Go ahead and make your Andy Reid jokes. The walrus. The Kool-Aid Man. Whatever gets you a good laugh.
Then draft his RB.
Reid’s offenses have regularly produced a top 16 PPR RB. Check it out:
Reid has been a HC for 18 seasons. He’s had a RB rank 16th or better in PPR points in 14 of them. That includes 9 top-10 finishes and 5 top-5s.
Here are the 4 exceptions:
2000 - Duce Staley missed 11 games. He ranked 14th in PPR points per game. Darnell Autry served as the lead back with Staley sidelined and finished 30th in points per game.
2003 - Reid deployed a committee backfield with Brian Westbrook and Correll Buckhalter. Westbrook finished 20th in PPR points despite ranking just 36th among RBs in total touches.
2009 - LeSean McCoy’s rookie year. He shared the backfield with Westbrook for the 8 games Westbrook played. In the other 8, McCoy averaged 13.7 PPR points. That pace would have landed him 13th over a full season.
2015 - Jamaal Charles goes down with a season-ending torn ACL in Week 5. He was sitting 2nd among RBs in PPR scoring at that point. From Week 6 on, Charcandrick West ranked 19th.
So even in the 4 seasons in which Reid’s offense didn’t produce a bulk-points top 16 PPR RB, there was plenty of fantasy value to be found in his backfield.
Now, you can certainly argue that Reid has benefitted from working with top-notch talent in Brian Westbrook, LeSean McCoy and Jamaal Charles. But none of those guys were 1st-round picks. Westbrook and Charles were 3rd-rounders. So perhaps Reid deserves some credit for making them as productive as they were. He’s also churned top-16 seasons out of lesser talents in Spencer Ware and Duce Staley.
So we’ve established that Reid’s backfield is fertile ground for RB production. But what does that mean for 2017?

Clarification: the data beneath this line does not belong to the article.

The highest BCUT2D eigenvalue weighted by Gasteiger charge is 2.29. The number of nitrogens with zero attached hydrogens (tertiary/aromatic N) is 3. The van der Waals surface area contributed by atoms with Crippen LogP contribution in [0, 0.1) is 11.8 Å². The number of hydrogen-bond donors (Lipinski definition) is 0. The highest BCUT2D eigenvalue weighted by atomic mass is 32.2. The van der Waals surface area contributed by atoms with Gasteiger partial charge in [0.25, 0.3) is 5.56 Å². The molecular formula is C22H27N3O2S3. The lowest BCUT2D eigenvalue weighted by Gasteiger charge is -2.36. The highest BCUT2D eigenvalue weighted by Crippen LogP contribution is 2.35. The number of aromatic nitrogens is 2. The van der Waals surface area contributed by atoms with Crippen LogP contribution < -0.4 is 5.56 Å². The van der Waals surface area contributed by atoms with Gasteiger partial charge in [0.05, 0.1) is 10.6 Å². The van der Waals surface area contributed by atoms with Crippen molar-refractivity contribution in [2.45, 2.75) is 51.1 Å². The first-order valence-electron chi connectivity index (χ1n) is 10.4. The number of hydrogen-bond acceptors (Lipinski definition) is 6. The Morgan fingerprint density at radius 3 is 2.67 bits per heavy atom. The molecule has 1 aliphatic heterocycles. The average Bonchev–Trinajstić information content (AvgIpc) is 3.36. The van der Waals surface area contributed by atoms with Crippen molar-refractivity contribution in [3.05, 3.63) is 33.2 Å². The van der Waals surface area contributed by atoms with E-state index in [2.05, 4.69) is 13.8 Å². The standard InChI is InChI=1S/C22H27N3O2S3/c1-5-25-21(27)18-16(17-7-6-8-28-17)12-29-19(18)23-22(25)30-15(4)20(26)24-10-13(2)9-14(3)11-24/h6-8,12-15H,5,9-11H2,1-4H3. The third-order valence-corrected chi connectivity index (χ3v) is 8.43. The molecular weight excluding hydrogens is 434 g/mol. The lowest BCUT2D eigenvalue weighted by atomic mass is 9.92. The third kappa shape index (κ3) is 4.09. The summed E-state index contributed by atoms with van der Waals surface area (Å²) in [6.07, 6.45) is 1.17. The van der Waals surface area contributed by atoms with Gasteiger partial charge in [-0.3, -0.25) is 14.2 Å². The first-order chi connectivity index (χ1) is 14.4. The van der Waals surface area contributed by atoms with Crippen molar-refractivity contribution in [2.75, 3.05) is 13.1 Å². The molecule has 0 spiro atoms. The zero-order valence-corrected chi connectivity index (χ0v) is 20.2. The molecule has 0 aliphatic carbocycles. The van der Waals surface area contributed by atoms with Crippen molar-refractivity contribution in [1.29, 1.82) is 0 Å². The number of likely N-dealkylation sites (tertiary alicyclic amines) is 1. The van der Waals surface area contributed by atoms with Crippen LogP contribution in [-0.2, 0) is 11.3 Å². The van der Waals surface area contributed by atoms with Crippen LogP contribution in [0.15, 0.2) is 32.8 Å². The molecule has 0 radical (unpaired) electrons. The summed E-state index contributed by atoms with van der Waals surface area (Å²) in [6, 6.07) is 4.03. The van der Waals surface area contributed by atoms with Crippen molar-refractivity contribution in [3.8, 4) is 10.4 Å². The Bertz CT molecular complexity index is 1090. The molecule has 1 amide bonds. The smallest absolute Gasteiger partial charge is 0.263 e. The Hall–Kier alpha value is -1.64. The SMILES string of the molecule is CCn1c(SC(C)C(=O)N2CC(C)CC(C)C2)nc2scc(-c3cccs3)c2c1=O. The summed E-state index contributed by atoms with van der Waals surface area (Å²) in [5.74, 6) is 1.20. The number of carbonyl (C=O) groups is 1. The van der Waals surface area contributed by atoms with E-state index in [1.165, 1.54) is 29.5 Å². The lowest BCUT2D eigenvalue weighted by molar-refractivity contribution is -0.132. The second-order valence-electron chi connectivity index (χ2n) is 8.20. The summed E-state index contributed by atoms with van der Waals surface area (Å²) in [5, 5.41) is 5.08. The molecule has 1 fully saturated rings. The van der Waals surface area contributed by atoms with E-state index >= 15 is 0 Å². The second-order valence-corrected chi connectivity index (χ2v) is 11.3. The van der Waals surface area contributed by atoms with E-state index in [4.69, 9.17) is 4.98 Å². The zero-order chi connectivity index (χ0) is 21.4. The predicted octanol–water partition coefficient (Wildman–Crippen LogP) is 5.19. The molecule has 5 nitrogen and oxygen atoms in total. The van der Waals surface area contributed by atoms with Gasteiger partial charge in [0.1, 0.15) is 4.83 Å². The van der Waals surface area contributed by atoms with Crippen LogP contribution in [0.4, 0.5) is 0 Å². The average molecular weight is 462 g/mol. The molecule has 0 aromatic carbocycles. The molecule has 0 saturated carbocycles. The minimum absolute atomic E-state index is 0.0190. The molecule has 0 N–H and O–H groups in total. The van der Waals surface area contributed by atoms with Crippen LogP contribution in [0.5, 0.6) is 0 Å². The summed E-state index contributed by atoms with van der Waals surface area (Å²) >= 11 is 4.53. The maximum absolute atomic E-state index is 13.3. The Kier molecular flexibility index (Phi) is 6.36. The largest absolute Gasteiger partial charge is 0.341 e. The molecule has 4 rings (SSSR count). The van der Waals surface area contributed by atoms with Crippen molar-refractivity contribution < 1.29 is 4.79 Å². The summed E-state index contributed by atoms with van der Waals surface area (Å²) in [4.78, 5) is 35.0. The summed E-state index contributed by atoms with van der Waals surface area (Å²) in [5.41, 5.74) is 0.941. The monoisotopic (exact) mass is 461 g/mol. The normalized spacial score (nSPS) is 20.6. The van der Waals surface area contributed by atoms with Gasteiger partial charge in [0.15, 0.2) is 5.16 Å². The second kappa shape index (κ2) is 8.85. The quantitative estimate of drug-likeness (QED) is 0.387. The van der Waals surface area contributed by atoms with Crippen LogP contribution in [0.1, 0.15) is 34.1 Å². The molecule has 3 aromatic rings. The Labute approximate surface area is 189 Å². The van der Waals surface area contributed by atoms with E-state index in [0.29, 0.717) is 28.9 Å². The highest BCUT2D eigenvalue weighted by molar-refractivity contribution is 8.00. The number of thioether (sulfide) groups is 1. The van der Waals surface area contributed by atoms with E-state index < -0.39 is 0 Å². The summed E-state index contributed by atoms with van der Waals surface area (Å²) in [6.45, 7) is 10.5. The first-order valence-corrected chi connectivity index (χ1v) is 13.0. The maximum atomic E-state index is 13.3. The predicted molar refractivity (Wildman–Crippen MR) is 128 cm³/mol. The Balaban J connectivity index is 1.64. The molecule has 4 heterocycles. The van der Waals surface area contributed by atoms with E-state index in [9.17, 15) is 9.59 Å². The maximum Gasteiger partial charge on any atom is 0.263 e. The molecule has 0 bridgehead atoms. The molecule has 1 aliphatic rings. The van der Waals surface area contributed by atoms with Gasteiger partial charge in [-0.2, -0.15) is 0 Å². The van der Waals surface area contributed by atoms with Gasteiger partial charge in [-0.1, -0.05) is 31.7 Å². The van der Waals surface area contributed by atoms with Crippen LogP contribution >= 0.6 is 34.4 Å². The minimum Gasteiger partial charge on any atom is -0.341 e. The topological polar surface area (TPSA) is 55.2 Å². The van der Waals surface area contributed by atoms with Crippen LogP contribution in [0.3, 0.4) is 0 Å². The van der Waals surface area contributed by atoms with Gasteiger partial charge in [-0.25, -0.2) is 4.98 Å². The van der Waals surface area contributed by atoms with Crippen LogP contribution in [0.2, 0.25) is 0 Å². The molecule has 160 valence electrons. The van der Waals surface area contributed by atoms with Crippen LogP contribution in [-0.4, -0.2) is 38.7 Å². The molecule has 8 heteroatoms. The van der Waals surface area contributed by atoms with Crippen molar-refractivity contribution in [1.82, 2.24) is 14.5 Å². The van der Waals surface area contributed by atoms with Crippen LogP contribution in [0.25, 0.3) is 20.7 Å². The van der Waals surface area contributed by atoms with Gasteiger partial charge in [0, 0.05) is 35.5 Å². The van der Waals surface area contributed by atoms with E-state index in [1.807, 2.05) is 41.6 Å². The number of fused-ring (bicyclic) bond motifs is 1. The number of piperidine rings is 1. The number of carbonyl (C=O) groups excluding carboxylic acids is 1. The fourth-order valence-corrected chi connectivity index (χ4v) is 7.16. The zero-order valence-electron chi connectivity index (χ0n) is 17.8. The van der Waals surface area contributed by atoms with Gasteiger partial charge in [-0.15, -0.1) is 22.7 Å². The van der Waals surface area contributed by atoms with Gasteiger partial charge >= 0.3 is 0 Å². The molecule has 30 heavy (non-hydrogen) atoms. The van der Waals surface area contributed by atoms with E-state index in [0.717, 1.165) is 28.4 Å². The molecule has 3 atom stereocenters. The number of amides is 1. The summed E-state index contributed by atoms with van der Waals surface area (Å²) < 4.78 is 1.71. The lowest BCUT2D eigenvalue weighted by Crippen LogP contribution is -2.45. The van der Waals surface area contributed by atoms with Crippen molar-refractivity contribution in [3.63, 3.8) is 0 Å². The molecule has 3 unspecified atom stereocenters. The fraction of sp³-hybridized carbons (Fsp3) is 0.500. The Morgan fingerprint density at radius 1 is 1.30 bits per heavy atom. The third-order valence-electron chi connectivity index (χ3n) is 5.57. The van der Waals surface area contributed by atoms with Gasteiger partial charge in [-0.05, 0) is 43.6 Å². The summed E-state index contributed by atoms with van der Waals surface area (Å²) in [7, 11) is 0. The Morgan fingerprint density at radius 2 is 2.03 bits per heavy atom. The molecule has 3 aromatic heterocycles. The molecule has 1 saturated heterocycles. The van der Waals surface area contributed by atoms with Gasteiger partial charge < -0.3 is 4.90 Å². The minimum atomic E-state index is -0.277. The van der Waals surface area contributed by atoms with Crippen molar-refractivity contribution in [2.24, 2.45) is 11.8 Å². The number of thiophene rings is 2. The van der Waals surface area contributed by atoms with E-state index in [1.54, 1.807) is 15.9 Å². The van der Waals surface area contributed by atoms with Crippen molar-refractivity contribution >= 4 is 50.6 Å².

These guys will duke it out for the starting job this summer.
Ware is coming off a mixed 2016 campaign. Over his first 6 games, he racked up 415 yards and 2 TDs on 78 carries — an uber-impressive 5.5 YPC. He added another 231 yards on 13 catches. Only 14 RBs scored more PPR points than Ware during that stretch, despite the fact that it included his bye week.
His momentum was halted, though, by a Week 8 concussion. He missed the following game and wasn’t the same guy when he returned. Over his final 7 games (he also sat out Week 17 with injured ribs), Ware took 112 carries for 411 yards and 1 TD. He caught 16 balls for 134 yards and another score and still ranked 18th among RBs in PPR points. But he wasn’t nearly efficient, averaging just 3.7 yards per carry.
It was still a solid season in sum. Ware averaged 4.3 yards per carry, 13.5 yards per catch and ranked 22nd among 42 qualifying RBs in Football Outsiders’ DVOA.
It certainly wasn’t good enough to lock him in as Kansas City’s 2017 starter, though. The team traded up to select Hunt in the 3rd round of this spring’s draft. The 5’10, 216-pounder set a Toledo record with 4,945 career rushing yards on a 6.3 per-carry average across 4 seasons. That included a 1,475-yard 2016 campaign, when Hunt finished 2nd in the country in missed tackles forced, according to Pro Football Focus.
Hunt also flashed some receiving chops last year. After totaling just 32 receptions over his first 3 seasons, he racked up 41 grabs for 403 yards (9.8 YPC) and a TD last year.
History tells us there’s a good chance 1 of these guys will produce as a top 16 PPR RB this season. Which one is anyone’s guess at this point. We should have a better idea as we get into training camp and preseason action in August.
The good news, at least for now, is neither guy is too pricey. Ware is lasting into the 6th round as the 23rd RB off the board. Hunt’s ADP is in the mid-9th as RB38.
Both guys are actually sitting a bit higher in ADP than they are in our PPR rankings. But their ceilings extend well beyond our current projections.
Hunt is the preferred target at this point as the cheaper of the 2. But you could even draft both and trust in Reid to again produce a top 16 PPR RB.